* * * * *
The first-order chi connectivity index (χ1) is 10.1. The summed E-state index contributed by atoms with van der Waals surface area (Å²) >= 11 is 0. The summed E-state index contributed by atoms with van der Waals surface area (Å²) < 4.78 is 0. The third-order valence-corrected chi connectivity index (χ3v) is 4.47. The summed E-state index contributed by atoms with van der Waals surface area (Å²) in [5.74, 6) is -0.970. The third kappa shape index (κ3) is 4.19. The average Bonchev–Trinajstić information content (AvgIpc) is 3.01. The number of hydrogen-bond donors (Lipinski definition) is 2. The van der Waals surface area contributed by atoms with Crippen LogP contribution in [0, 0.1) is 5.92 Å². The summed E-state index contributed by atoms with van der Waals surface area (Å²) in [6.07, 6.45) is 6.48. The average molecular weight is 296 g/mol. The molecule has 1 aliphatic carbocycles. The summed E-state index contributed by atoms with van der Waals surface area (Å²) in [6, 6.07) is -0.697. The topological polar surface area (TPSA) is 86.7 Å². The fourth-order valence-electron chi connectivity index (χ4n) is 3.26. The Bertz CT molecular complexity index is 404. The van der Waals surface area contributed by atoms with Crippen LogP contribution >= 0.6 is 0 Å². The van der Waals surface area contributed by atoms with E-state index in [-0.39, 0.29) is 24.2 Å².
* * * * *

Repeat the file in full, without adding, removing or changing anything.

The first-order chi connectivity index (χ1) is 10.1. The summed E-state index contributed by atoms with van der Waals surface area (Å²) >= 11 is 0. The summed E-state index contributed by atoms with van der Waals surface area (Å²) < 4.78 is 0. The third-order valence-corrected chi connectivity index (χ3v) is 4.47. The summed E-state index contributed by atoms with van der Waals surface area (Å²) in [5.74, 6) is -0.970. The third kappa shape index (κ3) is 4.19. The average Bonchev–Trinajstić information content (AvgIpc) is 3.01. The number of hydrogen-bond donors (Lipinski definition) is 2. The van der Waals surface area contributed by atoms with Crippen LogP contribution in [0, 0.1) is 5.92 Å². The summed E-state index contributed by atoms with van der Waals surface area (Å²) in [6.07, 6.45) is 6.48. The average molecular weight is 296 g/mol. The molecule has 1 aliphatic carbocycles. The summed E-state index contributed by atoms with van der Waals surface area (Å²) in [6, 6.07) is -0.697. The topological polar surface area (TPSA) is 86.7 Å². The fourth-order valence-electron chi connectivity index (χ4n) is 3.26. The Bertz CT molecular complexity index is 404. The van der Waals surface area contributed by atoms with Crippen LogP contribution >= 0.6 is 0 Å². The van der Waals surface area contributed by atoms with E-state index in [-0.39, 0.29) is 24.2 Å².